Another amazing post from you and you are teaching the world. You are teaching us something no one ever wants to live through and those who are walking with you through their own grief love reading your honesty. I did love the post by Glennon. I think of how many times I have told woman to savor each moment because they are fleeting yet many days as a parent were so very hard. When I read this post of yours I wanted to say Amen! Thank you for writing these posts for us to read.
Hugs,
Debby

Meredith from A Mother Seeking said...

This is such a powerful post and so important for all of us to hear. It's hard to remember all the time. I thought that after my dad died, every day of life, maybe every moment would be different. I would cherish it all... to honor him. But of course life is life and there are still work stresses, the kids' lost items and all that fun. Thank you for helping me understand that even you can forget sometimes. I guess we all do. Thanks for sharing; it is very inspirational and helpful in my own grieving and living.

~ Meredith From A Mother Seeking
http://www.amotherseeking.com

A Mother Seeking...

Kristin said...

"I remember. I forget." And there you have just told the whole story of life. I love you more than words can say, Anna. Truly, sincerely, you are a gift to the world and to me.

Meredith Self said...

"manna tastes like tofu" --- priceless.

I haven't been on my computer in days. Yet I check the blog on my phone. It's hard to reply on the phone though. I've lost two replies already. Trying again tonight, here in the dark, on the phone, with baby nearby and actually sleeping. Can't make edits. Crazy auto corrects I can't fix. And I realize it doesn't even matter if anything I say is cinherent anyway because it's the love to you that really matters. That's here in endless galaxies worth. So stopping myself from continually starting over. And just being present loving you while my thumbs go blah blah blah blah. So here's some covert love. :)

Kathy at kissing the frog said...

Anna, I came across your blog quite randomly, and I've continued to read because I, too, have lost a son. Sunday will be the two year "crapiversary" of his death from cancer. We have four other sons, and every single day I struggle with trying to find joy in the small things. Some days I do this better than others. It's amazing how quickly I get caught back up in the "daily grind" and lose sight of what's really important. That said, I don't expect everyone to understand what I've been through and adjust their thinking to mine because everyone has something different she's struggling with, and that's okay. Thanks for sharing your journey with us.

Marta said...

Yes, I do actually want/need to know that sometimes you get caught up in the petty too. Cause often times I feel so damn ungrateful that I'm not savoring every last moment that instead of spending sometime watching a Scooby Doo movie with Ben I would rather be upstairs watching Mad Men. Because one day I won't even have that option. But we each do our best. To savor. To live. To remember. To be selfish and selfless.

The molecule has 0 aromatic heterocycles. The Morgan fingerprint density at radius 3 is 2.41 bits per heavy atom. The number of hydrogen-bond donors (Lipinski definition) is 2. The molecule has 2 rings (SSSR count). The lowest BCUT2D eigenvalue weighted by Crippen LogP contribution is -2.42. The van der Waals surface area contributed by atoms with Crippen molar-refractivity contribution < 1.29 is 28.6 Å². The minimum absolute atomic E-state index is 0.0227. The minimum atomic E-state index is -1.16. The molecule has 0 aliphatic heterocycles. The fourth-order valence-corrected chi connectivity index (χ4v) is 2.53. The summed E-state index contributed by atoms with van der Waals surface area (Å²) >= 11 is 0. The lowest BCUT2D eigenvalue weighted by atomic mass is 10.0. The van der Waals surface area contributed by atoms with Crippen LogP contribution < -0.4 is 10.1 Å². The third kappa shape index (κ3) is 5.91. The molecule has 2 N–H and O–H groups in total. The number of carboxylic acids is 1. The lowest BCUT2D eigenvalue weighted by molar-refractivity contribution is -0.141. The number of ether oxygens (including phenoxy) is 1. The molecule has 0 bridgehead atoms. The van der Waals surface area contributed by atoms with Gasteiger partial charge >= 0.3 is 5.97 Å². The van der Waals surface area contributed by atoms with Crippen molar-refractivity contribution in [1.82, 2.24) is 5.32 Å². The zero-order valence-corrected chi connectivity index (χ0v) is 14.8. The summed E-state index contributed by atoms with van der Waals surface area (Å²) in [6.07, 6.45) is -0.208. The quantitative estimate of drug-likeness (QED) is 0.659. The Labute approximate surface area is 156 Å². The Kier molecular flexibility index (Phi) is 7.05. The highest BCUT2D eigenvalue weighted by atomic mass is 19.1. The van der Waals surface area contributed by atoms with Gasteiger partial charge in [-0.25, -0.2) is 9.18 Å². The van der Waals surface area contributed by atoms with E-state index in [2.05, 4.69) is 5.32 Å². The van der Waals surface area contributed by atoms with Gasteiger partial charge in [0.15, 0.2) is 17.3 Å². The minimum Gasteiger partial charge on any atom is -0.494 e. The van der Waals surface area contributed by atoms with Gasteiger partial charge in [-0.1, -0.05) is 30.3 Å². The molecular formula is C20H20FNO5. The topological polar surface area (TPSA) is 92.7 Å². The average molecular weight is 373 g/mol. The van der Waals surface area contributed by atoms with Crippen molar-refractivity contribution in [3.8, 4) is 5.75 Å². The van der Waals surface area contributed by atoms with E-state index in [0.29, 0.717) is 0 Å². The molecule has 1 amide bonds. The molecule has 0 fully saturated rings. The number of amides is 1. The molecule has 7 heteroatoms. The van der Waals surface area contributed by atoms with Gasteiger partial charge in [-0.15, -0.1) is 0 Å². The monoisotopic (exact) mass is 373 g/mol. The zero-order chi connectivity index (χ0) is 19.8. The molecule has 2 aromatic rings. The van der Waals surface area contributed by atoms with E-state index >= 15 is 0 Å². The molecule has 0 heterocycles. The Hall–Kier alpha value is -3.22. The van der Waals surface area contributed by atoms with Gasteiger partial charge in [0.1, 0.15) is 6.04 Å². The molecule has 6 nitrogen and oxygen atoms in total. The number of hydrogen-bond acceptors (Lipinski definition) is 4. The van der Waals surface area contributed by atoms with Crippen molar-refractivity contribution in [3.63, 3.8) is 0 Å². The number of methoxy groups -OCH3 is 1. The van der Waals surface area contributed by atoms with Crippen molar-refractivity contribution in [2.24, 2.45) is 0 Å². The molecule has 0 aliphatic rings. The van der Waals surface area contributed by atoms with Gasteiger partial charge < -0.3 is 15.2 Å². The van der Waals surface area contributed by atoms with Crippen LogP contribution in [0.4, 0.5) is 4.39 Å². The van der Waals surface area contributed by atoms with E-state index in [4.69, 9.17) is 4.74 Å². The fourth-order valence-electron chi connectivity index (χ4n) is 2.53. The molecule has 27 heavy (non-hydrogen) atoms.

Roby said...

Wow, beyond words...At first, I thought it was amazing, your friend turned on the radio, and there was your quote, then to see it on your wall in the kitchen....But I just returned to listen again, and just noticed the name of the song, "I'll be Waiting". God bless your whole family. I am awed by the love your family shares, and the God-winks happening.
Peony

Mimi said...

I wish the world had more mothers willing to be honest the way you are. You have every right to be bothered by the little things, even when you know there is a bigger picture out there. I don't understand mom blogs that paint this unrealistic picture of how clean and easy and happy everyday is. All that does is make moms doubt themselves. I've been praying for you a lot lately as Sam cut his first too teeth and has been up every hour howling. Blessed to have him, but man were you covered in prayer for the last two weeks at the oddest hours!

Kara said...

It is comforting that your husband's chewing annoys you, just to know that some struggles are truly universal. Keep on keepin' on, sister.

Cynthia said...

Ditto L's comment! XO

stardustdawn said...

You have a talent for expressing truth. Thank you!

Fairy Godmother said...

Love this one:)

Ann Imig said...

"Manna tastes like tofu" = hilarious.

Remember, forget, ebb flow.

K A B L O O E Y said...

ANn Imig beat me to the punch. I want a 'Manna tastes like tofu" t-shirt and I want it NOW. And I also agree with Marie of the Burdine Family who says she was changed when she learned about Jack. A lot of the time I remember how life could change in an instant and am a better, more patient mom, but sometimes I still want to climb up on the roof and take a mommy time out. Human, I guess. Thank you for the millionth time.

The Mommy Therapy said...

I'm way, way behind on my blog reading, but this post brought me to tears of gratitude. I often think of you and of Jack when I am crying in a pool of self pity that my husband is never here and I feel my 2, 4, and 6 year old are actually working to drive me insane, rather than just being kids. On top of my annoyance at my own situation, I heap on guilt for feeling it. This was like a bucket of grace water. Thank you for sharing this!